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Virtual PX for Terrorists

In a pretty distressing finding, a GAO investigation has found myriad military equipment for sale on eBay and CraigsList. The undercover investigation showed dozens of prohibited military items being sold over the Internet on these sites. During the period of January 2007 to March 2008, the GAO was able to purchase numerous defense-related items that were noted as possibly being able to be used against our troops and allies. These items included:

- Two F-14 fighter jet components; the United States has retired its fleet of F-14s; only Iran is currently using them

- Night vision goggles specially made to military specifications that allow the user to identify U.S. troops at night

- Army combat uniforms; the military has prohibited the sale of uniforms to non-military personnel since January 2007, when Iraqi Insurgents used U.S. military uniforms to sneak into a base in Karbala and kill five U.S. service members

- Special "enhanced" body armor vests used by U.S. troops in Iraq and Afghanistan, and not available to the general public.

Both eBay and Craigslist executives claimed that they had safeguards in place to prevent such items from being listed on their web sites for sale. EBay says that it has more than 113 million items listed for sale at any given time and that military goods account for well under one-tenth of 1 percent of those. While some of the items were stolen (understandable), the GAO also found that a number of the items may have been originally sold off of the USG’s own liquidation website.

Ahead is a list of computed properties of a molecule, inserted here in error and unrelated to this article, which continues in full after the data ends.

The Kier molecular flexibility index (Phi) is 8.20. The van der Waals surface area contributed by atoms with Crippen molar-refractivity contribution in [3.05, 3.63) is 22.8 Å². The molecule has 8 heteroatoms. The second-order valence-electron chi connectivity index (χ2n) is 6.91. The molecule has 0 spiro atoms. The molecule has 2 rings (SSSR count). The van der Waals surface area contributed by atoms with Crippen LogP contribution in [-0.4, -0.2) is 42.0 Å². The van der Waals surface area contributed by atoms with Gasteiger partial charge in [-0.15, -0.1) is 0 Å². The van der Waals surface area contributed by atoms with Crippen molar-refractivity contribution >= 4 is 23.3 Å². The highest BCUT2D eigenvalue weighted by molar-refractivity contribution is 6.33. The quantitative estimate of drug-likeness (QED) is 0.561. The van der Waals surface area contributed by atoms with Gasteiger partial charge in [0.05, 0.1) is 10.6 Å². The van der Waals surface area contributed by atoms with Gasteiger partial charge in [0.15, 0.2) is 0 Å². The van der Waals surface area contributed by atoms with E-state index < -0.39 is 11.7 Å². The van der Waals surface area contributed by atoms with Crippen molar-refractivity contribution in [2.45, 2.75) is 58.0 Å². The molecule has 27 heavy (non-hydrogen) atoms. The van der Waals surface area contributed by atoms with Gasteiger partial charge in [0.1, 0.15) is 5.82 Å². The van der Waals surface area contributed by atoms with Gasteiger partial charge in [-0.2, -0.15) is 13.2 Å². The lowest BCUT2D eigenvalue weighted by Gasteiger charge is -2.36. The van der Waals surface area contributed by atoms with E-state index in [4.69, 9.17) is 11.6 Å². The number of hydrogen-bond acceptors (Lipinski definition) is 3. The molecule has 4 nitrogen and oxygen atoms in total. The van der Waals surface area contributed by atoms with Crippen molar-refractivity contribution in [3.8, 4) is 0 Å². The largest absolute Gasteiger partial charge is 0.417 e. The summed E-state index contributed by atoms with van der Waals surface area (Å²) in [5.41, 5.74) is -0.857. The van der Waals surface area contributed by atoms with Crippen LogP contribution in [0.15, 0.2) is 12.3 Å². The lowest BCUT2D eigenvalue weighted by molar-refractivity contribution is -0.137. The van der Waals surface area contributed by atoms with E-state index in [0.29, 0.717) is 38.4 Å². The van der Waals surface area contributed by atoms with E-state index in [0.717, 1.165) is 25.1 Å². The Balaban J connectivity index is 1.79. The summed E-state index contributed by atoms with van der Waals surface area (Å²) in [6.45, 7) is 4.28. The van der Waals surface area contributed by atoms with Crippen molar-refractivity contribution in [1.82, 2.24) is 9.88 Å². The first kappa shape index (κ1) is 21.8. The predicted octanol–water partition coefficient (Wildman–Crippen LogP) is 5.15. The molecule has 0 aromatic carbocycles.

Previous GAO investigations have found that potentially sensitive items have been inappropriately offered for sale through the US Government's own liquidation web site, and that the Department of Defense has sold new and unused items through that site at a fraction of their value at the same time as purchasing additional units of the same items from their suppliers.

In response, Craigslist CEO Jim Buckmaster suggested that a law be passed banning any military equipment less than 50 years old. The extent of the problem is illustrated by the following interplay between Congressman Christopher Shays (R-Connecticut) and Charles Beardall, a deputy Inspector General of the Defense Department,

Shays: "Do we have a serious theft problem, or do we not even know if we have the ability to know we have a serious theft problem?"

Beardall: "I might say the latter might be more accurate."

Ladies and gentlemen, we have a problem here. It seems that the Internet has become a virtual PX for possible terrorists.